Democratic Republic of Congo’s SMB set to leave the ITSCI certification scheme

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Societe Miniere de Bisunzu (SMB), the Democratic Republic of Congo’s biggest miner of coltan, an ore containing metals used in cellphones, is leaving the ITSCI certification scheme relied on as a guarantee that minerals are free from human rights abuses.

Philippe Stuyck, the SMB Communications Director cited the rising cost of the ITSCI certification scheme, as reason the company has given 30 days’ notice to end its contract with the scheme.

Statements e-mailed by SMB revealed that the company was joining another scheme, the Better Sourcing programme, which was implemented by responsible-sourcing group RCS Global.

Stuyck said “the transparency of our supply chain remains our main priority, which is why we are doing everything we can to improve and modernise it”.

For reasons including cost, other companies have also complained about ITSC, but have been reluctant to pull out because of concerns they will not be able to sell their minerals without ITSCI certification.

A letter sent to DRC’s mines minister by SMB said “the Societe Miniere de Bisunzu had no choice but to end its relations with ITSCI because it could no longer pay higher and higher costs”.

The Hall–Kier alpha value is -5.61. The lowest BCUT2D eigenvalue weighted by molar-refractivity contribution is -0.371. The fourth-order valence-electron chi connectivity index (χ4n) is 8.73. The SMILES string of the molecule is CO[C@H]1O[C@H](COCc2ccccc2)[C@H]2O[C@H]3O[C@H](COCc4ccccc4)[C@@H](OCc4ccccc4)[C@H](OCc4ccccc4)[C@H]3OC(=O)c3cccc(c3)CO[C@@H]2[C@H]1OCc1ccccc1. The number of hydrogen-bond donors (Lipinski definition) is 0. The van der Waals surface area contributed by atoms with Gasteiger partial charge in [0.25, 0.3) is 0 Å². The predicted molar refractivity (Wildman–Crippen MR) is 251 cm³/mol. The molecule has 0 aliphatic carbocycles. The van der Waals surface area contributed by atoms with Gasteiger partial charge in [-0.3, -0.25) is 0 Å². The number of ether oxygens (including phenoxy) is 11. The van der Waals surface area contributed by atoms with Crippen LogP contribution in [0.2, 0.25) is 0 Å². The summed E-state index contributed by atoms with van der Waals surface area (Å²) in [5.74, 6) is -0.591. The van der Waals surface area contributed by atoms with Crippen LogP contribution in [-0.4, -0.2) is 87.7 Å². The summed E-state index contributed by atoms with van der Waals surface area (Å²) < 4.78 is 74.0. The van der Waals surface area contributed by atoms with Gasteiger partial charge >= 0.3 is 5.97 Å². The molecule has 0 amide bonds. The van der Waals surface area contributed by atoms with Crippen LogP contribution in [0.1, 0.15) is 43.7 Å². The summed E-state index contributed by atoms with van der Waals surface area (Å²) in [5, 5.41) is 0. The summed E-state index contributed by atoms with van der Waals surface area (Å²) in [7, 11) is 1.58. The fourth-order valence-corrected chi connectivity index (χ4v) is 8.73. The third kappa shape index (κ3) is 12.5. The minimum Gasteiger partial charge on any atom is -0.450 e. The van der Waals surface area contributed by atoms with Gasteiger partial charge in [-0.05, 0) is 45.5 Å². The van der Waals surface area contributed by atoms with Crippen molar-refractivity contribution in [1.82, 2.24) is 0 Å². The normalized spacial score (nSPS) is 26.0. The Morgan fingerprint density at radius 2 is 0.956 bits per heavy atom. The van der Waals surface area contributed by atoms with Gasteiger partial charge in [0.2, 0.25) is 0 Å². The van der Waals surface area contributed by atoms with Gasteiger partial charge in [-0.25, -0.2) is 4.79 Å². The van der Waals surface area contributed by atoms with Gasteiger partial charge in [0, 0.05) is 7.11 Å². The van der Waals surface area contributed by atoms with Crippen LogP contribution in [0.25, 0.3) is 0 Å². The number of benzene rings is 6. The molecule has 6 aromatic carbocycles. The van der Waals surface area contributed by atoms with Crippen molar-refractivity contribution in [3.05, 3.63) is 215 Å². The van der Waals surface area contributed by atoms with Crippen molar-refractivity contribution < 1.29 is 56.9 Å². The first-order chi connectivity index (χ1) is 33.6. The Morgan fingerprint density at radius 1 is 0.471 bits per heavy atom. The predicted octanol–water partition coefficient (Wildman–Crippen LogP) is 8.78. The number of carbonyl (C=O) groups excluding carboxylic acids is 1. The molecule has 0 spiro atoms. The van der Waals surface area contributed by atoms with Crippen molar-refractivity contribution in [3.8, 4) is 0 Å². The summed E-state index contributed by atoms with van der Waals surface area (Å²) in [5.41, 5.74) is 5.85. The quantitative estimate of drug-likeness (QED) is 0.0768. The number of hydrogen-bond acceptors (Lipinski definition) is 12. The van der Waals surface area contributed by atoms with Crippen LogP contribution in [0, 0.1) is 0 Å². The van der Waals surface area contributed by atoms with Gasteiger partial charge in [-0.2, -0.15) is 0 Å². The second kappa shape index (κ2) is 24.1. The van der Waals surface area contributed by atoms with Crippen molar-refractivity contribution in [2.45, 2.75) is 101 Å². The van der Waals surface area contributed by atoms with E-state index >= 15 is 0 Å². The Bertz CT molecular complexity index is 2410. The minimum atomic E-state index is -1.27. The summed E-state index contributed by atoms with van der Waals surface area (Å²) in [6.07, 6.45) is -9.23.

Used in technology such as mobile phones and laptops, coltan is an ore that contains tantalum. SMB declined to name its clients, but the company supplies the mineral to Europe, the US and Asia.

The ITSCI scheme has provided a way for companies to continue to use minerals from DRC and neighbouring Burundi, Rwanda and Uganda. It was introduced after the 2010 Dodd Frank legislation, drawn up in response to the global financial crisis and which requires US companies to vet their supply chains.

The system of bagging and tagging metals is designed as a guarantee that the minerals in question are unconnected with conflict, child labour or other human rights abuses.

There have however been reports by many companies that the cost of ITSCI have become increasingly burdensome.

Jean Malic Kalima, the Rwanda Mining Association chair said “that ITSCI does not review the traceability cost is a huge burden to all of us. The only challenge that stops some of the Rwandan miners from joining other traceability programmes is whether end-buyers are comfortable with them”.

There are companies working to ensure responsible sourcing by using blockchain, the technology behind cryptocurrency bitcoin, to help track minerals and guarantee they are clean. This development has increased the pressure on ITSCI to lower costs.

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